Another form of lurching is trying out a different, more dramatic type of therapy without preparing the client. It’s like when a physician moves from prescribing a simple acid reflux medication to scheduling major esophageal surgery without first stopping to reevaluate the diagnosis or overall treatment plan with the patient. For example, in one couples therapy case I consulted on, the husband wasn’t getting over his wife’s affair. The therapist, familiar with the current trendiness of traumatology in the field and having just taken an introductory course in Eye Movement Desensitization and Reprocessing therapy, jumped to initiate two trauma treatment sessions with the husband. Both of these sessions failed, and the therapist gave up on the couple.
In pulling a new technique out of her hat, this therapist failed to ask herself something basic: how could she uncover what might be causing the husband to cling to his grief and anger? She’d regarded the husband’s reaction as a symptom to be expunged, rather than part of a larger narrative. In a sense, she skirted the very heart of talk therapy. But she’s not the only one. These days, many of us are overly focused on the flashy public-workshop intervention in which the proponent of some new attachment-based, body-oriented, Buddhist-inspired, or neurophysiological-leaning approach enthralls us with a new method. When we throw all our energy into the latest fads in the field, we stop working at the essence of what we do: the routine conversational practices of psychotherapy—the skills that keep therapy moving from minute to minute and session to session.
The key to dealing constructively with stuck cases is to treat the clinical relationship pattern first, and only then to consider alternative treatment strategies. The following three steps detail a process I’ve developed, including the words I tend to use, for gently dislodging stuck clinical relationships, without lurching.
Set time to evaluate progress together. After asking the client for his or her priorities for a particular session, I say something like, “I’d also like to spend some time in this session looking at where you are currently in terms of the problems you came to therapy with, how far you feel you’ve come, and where our work is now.” We decide together whether to start with the client’s priorities for the session or with mine. I do this in a matter-of-fact way, not assuming a challenging mode, but letting the client know this will be an important conversation.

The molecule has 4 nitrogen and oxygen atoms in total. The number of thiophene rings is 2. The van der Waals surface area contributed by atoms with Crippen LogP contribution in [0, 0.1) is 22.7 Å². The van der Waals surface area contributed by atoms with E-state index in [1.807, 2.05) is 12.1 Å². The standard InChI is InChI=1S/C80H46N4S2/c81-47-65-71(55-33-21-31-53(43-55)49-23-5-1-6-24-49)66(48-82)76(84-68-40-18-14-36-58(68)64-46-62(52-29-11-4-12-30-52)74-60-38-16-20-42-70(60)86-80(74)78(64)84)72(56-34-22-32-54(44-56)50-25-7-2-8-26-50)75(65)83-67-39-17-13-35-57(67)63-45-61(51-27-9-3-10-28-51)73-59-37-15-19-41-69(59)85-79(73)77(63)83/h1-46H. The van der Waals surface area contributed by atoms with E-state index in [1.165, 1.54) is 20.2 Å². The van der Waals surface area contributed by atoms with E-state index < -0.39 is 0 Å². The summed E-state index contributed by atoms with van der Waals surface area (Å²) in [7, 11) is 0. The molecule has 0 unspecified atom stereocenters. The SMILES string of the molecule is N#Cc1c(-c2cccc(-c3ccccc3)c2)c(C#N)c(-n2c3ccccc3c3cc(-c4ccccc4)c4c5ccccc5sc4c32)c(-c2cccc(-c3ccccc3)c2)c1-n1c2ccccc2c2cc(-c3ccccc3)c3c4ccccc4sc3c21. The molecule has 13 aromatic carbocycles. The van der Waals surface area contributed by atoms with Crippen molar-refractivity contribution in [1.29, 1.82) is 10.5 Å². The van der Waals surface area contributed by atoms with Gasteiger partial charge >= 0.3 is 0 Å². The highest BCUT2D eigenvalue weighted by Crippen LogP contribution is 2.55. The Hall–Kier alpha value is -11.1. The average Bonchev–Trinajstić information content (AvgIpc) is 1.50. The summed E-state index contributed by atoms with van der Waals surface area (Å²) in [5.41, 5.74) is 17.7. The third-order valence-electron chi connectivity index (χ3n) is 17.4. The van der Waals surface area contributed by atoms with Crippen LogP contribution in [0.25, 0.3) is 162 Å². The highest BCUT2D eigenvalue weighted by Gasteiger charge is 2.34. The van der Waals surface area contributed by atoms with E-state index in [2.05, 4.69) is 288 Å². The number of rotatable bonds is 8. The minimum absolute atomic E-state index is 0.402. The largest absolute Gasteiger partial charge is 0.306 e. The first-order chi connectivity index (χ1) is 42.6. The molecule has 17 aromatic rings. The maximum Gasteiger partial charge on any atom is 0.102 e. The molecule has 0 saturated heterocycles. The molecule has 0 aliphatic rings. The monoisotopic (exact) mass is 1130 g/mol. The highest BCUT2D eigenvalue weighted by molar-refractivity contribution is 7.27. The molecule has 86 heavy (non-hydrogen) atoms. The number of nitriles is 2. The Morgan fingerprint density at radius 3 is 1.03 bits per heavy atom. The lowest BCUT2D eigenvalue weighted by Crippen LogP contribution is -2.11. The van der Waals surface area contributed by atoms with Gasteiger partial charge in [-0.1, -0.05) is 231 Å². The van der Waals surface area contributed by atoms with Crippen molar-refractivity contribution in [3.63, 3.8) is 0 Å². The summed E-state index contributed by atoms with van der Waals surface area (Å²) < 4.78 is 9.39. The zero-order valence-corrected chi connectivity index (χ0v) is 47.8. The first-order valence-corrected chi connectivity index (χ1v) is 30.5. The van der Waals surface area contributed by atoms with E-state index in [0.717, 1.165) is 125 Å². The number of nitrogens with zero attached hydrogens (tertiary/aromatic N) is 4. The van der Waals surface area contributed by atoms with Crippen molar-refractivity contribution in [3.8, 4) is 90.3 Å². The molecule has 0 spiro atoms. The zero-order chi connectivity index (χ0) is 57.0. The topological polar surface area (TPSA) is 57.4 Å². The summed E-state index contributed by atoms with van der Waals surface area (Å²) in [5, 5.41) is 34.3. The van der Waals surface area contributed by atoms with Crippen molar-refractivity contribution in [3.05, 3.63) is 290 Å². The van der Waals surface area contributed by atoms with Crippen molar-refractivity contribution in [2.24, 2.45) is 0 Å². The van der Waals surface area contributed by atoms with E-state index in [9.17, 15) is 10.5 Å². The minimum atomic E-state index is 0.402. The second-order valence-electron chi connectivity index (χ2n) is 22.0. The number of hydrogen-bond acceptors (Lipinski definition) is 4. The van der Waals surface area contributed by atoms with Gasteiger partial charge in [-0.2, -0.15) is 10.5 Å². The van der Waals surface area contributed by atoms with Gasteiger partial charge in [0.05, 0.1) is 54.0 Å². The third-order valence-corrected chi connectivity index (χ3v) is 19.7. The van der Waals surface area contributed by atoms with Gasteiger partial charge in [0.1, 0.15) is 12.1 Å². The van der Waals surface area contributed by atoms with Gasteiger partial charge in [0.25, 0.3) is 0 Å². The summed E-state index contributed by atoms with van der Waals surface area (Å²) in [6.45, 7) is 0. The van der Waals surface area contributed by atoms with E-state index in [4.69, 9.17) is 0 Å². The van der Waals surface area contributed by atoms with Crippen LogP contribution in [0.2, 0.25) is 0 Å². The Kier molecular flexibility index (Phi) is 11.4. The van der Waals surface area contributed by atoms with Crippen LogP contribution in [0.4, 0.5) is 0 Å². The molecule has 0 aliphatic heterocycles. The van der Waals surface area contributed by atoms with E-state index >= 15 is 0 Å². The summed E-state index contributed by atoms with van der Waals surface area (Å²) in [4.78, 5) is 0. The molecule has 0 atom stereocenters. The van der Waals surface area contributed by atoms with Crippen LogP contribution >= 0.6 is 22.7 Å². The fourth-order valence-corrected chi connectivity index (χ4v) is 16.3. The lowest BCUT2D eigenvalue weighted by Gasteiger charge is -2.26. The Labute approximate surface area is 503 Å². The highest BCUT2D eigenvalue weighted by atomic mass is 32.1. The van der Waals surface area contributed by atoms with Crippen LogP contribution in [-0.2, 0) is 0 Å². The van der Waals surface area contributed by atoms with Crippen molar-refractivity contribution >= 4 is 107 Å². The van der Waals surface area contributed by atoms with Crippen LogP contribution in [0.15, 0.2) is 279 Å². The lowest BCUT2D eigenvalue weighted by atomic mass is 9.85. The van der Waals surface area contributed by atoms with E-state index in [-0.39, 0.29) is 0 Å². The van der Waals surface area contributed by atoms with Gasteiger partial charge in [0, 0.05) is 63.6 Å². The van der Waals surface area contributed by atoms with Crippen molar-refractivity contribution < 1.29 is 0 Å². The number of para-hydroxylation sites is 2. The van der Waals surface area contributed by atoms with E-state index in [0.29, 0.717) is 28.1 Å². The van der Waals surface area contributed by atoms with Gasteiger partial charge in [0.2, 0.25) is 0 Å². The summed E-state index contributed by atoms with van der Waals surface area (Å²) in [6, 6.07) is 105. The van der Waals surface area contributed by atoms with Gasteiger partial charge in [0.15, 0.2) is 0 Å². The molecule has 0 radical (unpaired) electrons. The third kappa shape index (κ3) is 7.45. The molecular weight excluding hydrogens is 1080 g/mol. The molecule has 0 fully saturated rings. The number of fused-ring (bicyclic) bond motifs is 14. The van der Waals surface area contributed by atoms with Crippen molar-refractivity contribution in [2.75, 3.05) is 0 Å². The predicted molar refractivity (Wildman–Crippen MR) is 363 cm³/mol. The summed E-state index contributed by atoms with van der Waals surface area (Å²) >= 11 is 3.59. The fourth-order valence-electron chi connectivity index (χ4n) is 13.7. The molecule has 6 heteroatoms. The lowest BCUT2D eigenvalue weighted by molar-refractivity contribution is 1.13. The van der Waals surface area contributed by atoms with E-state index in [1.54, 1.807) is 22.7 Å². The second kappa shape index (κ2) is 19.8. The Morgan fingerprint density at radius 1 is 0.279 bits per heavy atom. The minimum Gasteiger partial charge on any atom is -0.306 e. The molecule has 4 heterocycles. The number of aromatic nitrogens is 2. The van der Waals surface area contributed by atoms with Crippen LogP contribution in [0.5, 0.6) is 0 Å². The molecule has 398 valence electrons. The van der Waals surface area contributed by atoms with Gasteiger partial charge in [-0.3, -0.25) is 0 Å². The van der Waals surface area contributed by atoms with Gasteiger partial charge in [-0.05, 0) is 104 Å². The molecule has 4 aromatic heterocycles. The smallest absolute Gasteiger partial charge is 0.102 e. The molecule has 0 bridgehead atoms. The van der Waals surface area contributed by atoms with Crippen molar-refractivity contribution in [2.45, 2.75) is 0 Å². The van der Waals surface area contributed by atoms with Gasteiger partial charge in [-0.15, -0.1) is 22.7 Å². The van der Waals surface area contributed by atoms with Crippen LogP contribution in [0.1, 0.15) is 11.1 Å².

Assess where you are in the course of therapy. After listening to the client’s sense of progress and affirming whatever I can agree with, I ask follow-up questions that direct attention to the work we’re doing together. An example might be something like this: “Where do you think we are in terms of our work in therapy? Are we in the winding-down phase, the middle phase, past the middle phase?” This question implies that we aren’t going to be doing this work forever—that there’s a beginning, middle, and end, and that the client has a big say in determining the timing of our work. Generally, I accept whatever the client offers as an appraisal of our current stage of work.
Share your perspective on the “plateau.” In the third phase, I share my perspective on the plateau I see in our work. I’ll say something like, “As I’ve been thinking about our work, it seems to me that significant changes were coming in the earlier phases, which is common, and that we reached a plateau a while back. I don’t know if you see it that way.” Plateau is a more positive description than saying therapy is “stalled” or “unmoving,” and invites the client to join me in evaluating the recent results of therapy. I focus on “we” and “our work,” not just on the client’s individual movement. In this way, I acknowledge that I’m part of this system and have a role in everything that goes on; I share space on the plateau. With this framework set up, most clients agree that we’ve been circling around issues without much forward progress. I sometimes even say that I prefer to work intensively with people and take breaks from therapy, rather than stay on plateaus for too long.
For one couple I worked with, the pressure of coping with their son’s problems had brought them into couples therapy at the recommendation of an adolescent psychiatrist who was alarmed about how divided they were in dealing with their son. Of course, they had marital issues as well, including difficulty with emotional intimacy, which they were trying to tackle. But that phase of the therapy was slow going. They seemed to use the sessions well, but admitted to inertia at home, where they rarely followed through on what they’d learned in our sessions. Despite my best efforts to have them reflect on what might be blocking the energy for intimacy, therapy was bogging down.